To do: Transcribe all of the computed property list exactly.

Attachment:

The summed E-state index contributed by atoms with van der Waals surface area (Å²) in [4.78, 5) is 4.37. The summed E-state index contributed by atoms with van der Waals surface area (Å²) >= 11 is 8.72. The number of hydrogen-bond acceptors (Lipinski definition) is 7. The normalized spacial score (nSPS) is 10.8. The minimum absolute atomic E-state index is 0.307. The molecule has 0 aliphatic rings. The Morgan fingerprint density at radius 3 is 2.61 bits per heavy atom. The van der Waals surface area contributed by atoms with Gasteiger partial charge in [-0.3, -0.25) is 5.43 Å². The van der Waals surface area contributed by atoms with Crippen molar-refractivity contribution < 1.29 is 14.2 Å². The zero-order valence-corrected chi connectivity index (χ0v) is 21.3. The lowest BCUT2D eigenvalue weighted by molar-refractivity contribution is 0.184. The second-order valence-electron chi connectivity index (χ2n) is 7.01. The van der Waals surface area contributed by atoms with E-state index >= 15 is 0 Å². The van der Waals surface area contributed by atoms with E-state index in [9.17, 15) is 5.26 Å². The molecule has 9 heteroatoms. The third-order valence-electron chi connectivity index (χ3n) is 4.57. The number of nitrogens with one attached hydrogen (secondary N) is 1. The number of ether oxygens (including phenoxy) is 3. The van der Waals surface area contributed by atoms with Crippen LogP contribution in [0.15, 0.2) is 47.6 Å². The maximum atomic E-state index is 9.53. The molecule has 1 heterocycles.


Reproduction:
The summed E-state index contributed by atoms with van der Waals surface area (Å²) in [4.78, 5) is 4.37. The summed E-state index contributed by atoms with van der Waals surface area (Å²) >= 11 is 8.72. The number of hydrogen-bond acceptors (Lipinski definition) is 7. The normalized spacial score (nSPS) is 10.8. The minimum absolute atomic E-state index is 0.307. The molecule has 0 aliphatic rings. The Morgan fingerprint density at radius 3 is 2.61 bits per heavy atom. The van der Waals surface area contributed by atoms with Gasteiger partial charge in [-0.3, -0.25) is 5.43 Å². The van der Waals surface area contributed by atoms with Crippen molar-refractivity contribution < 1.29 is 14.2 Å². The zero-order valence-corrected chi connectivity index (χ0v) is 21.3. The lowest BCUT2D eigenvalue weighted by molar-refractivity contribution is 0.184. The second-order valence-electron chi connectivity index (χ2n) is 7.01. The van der Waals surface area contributed by atoms with E-state index >= 15 is 0 Å². The van der Waals surface area contributed by atoms with E-state index in [9.17, 15) is 5.26 Å². The molecule has 9 heteroatoms. The third-order valence-electron chi connectivity index (χ3n) is 4.57. The number of nitrogens with one attached hydrogen (secondary N) is 1. The number of ether oxygens (including phenoxy) is 3. The van der Waals surface area contributed by atoms with Crippen LogP contribution in [0.15, 0.2) is 47.6 Å². The maximum atomic E-state index is 9.53. The molecule has 1 heterocycles.